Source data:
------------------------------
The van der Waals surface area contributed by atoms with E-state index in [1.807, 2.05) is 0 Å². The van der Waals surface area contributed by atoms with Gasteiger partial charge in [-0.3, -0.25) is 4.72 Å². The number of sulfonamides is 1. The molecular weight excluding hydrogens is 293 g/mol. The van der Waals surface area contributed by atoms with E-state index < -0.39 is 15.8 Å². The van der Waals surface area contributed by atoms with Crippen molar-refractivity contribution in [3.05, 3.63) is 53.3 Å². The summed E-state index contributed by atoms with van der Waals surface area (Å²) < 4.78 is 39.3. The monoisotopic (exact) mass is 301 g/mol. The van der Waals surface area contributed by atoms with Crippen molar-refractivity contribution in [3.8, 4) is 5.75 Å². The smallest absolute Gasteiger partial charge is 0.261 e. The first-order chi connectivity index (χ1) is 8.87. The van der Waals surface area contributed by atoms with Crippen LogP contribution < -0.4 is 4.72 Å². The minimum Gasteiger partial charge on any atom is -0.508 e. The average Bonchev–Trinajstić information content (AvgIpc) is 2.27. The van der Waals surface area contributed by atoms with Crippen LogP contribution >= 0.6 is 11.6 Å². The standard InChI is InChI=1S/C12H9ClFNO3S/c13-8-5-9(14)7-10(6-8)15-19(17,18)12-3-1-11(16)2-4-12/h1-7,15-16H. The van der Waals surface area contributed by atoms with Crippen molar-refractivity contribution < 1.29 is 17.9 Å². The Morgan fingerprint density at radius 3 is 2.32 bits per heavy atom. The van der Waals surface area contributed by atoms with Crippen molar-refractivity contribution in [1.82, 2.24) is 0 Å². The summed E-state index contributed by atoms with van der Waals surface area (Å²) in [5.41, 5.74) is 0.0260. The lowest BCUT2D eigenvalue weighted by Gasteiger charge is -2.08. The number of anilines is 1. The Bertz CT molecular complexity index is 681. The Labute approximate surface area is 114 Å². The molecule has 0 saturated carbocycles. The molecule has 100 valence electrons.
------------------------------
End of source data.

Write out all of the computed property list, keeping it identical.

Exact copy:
The van der Waals surface area contributed by atoms with E-state index in [1.807, 2.05) is 0 Å². The van der Waals surface area contributed by atoms with Gasteiger partial charge in [-0.3, -0.25) is 4.72 Å². The number of sulfonamides is 1. The molecular weight excluding hydrogens is 293 g/mol. The van der Waals surface area contributed by atoms with E-state index < -0.39 is 15.8 Å². The van der Waals surface area contributed by atoms with Crippen molar-refractivity contribution in [3.05, 3.63) is 53.3 Å². The summed E-state index contributed by atoms with van der Waals surface area (Å²) < 4.78 is 39.3. The monoisotopic (exact) mass is 301 g/mol. The van der Waals surface area contributed by atoms with Crippen molar-refractivity contribution in [3.8, 4) is 5.75 Å². The smallest absolute Gasteiger partial charge is 0.261 e. The first-order chi connectivity index (χ1) is 8.87. The van der Waals surface area contributed by atoms with Crippen LogP contribution < -0.4 is 4.72 Å². The minimum Gasteiger partial charge on any atom is -0.508 e. The average Bonchev–Trinajstić information content (AvgIpc) is 2.27. The van der Waals surface area contributed by atoms with Crippen LogP contribution >= 0.6 is 11.6 Å². The standard InChI is InChI=1S/C12H9ClFNO3S/c13-8-5-9(14)7-10(6-8)15-19(17,18)12-3-1-11(16)2-4-12/h1-7,15-16H. The van der Waals surface area contributed by atoms with Crippen molar-refractivity contribution < 1.29 is 17.9 Å². The Morgan fingerprint density at radius 3 is 2.32 bits per heavy atom. The van der Waals surface area contributed by atoms with Crippen molar-refractivity contribution in [1.82, 2.24) is 0 Å². The summed E-state index contributed by atoms with van der Waals surface area (Å²) in [5.41, 5.74) is 0.0260. The lowest BCUT2D eigenvalue weighted by Gasteiger charge is -2.08. The number of anilines is 1. The Bertz CT molecular complexity index is 681. The Labute approximate surface area is 114 Å². The molecule has 0 saturated carbocycles. The molecule has 100 valence electrons.